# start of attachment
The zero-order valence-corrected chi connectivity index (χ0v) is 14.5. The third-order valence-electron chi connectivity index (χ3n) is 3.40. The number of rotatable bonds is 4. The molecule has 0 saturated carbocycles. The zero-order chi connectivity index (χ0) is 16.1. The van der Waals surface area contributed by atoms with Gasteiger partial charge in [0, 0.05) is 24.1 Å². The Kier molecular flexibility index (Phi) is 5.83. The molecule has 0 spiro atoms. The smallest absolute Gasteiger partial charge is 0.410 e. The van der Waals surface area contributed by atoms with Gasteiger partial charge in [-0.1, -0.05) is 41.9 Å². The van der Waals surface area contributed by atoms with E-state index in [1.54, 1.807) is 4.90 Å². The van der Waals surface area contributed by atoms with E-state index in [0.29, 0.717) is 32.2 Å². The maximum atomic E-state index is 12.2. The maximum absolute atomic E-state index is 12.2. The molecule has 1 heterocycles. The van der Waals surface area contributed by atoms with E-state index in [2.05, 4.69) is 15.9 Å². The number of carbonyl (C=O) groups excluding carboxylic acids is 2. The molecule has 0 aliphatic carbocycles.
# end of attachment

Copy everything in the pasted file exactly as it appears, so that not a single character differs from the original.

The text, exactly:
The zero-order valence-corrected chi connectivity index (χ0v) is 14.5. The third-order valence-electron chi connectivity index (χ3n) is 3.40. The number of rotatable bonds is 4. The molecule has 0 saturated carbocycles. The zero-order chi connectivity index (χ0) is 16.1. The van der Waals surface area contributed by atoms with Gasteiger partial charge in [0, 0.05) is 24.1 Å². The Kier molecular flexibility index (Phi) is 5.83. The molecule has 0 spiro atoms. The smallest absolute Gasteiger partial charge is 0.410 e. The van der Waals surface area contributed by atoms with Gasteiger partial charge in [-0.1, -0.05) is 41.9 Å². The van der Waals surface area contributed by atoms with E-state index in [1.54, 1.807) is 4.90 Å². The van der Waals surface area contributed by atoms with E-state index in [0.29, 0.717) is 32.2 Å². The maximum atomic E-state index is 12.2. The maximum absolute atomic E-state index is 12.2. The molecule has 1 heterocycles. The van der Waals surface area contributed by atoms with E-state index in [2.05, 4.69) is 15.9 Å². The number of carbonyl (C=O) groups excluding carboxylic acids is 2. The molecule has 0 aliphatic carbocycles.